https://borgenproject.org/wp-content/uploads/logo.jpg 0 0 Borgen Project https://borgenproject.org/wp-content/uploads/logo.jpg Borgen Project2017-04-03 01:30:322020-05-19 18:22:15Five Facts About Hunger in Rwanda
Five Facts About Hunger in Rwanda
Rwanda is one of the smallest countries on the African continent. The country is known for many achievements such as being one of the only nations to have a majority of females in the national parliament and making solid progress in reducing political corruption. Despite these milestones, the country also faces rampant hunger. Most of the population of Rwanda lives in rural areas and depends on agriculture for food. Here are five facts about hunger in Rwanda:
Top Facts about Poverty in Rwanda
- Low crop yield is not the only factor contributing to hunger in Rwanda. Lack of access to safe drinking water also leads to malnutrition. To help remedy this problem, the Japanese government donated more than $147,000 to two Rwandan anti-hunger organizations to be used to improve water sources.
- Rwanda, along with countries such as Cambodia and Myanmar, has made the most progress in alleviating hunger between the years 2000 and 2016. The Global Hunger Index estimates that hunger in Rwanda dropped from 58% to 27% during those years.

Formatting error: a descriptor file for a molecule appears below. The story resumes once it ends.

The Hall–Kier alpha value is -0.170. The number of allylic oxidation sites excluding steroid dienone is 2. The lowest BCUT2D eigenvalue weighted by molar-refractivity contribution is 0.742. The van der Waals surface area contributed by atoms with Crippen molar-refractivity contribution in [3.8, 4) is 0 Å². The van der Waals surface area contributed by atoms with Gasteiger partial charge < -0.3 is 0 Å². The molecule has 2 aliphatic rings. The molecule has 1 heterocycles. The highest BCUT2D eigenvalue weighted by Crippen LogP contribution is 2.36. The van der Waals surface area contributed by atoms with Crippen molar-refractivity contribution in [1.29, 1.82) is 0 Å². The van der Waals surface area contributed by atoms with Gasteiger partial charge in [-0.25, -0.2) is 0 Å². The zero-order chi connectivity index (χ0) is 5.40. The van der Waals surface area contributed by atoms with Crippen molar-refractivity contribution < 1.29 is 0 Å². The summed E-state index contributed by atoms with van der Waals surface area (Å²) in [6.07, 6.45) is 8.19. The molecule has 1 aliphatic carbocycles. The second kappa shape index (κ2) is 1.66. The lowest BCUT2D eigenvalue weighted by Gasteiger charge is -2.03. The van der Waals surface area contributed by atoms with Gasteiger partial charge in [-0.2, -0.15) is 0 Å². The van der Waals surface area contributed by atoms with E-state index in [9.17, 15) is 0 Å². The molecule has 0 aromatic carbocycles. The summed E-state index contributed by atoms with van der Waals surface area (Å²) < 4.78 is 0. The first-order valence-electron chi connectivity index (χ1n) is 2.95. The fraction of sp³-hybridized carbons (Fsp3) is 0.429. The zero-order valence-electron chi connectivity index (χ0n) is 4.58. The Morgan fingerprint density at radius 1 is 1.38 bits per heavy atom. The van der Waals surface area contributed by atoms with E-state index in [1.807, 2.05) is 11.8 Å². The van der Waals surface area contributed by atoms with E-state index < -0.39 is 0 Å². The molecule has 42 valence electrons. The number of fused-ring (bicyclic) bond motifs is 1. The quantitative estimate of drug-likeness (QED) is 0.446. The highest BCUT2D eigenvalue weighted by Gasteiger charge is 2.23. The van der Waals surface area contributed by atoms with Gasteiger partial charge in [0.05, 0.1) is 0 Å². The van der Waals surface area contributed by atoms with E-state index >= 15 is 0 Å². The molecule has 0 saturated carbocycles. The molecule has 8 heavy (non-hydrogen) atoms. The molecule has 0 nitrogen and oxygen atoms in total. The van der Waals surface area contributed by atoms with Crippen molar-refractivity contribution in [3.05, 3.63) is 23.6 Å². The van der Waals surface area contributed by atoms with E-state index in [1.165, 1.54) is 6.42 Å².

- Although hunger in Rwanda has been steadily decreasing, there is still plenty of work to be done. In 2015, the World Food Programme estimated that up to 40% of Rwandan children still do not receive the proper nutritional care they need to become successful later in life.
- Violent political conflicts in eastern Congo drive many Congolese people to take refuge within the borders of Rwanda, but often these refugees also face hunger in their new homes. In 2016, Congolese refugees in Rwanda complained that U.N. rations made them sick and many starved with few other choices in terms of food.
- Another factor that contributed to the presence of hunger in Rwanda was the 1994 Rwandan genocide. The violent conflict between the Hutu and Tutsi people of Rwanda interrupted many farmers’ planting and harvesting routines, causing thousands of people to go hungry.
– Mary Grace Costa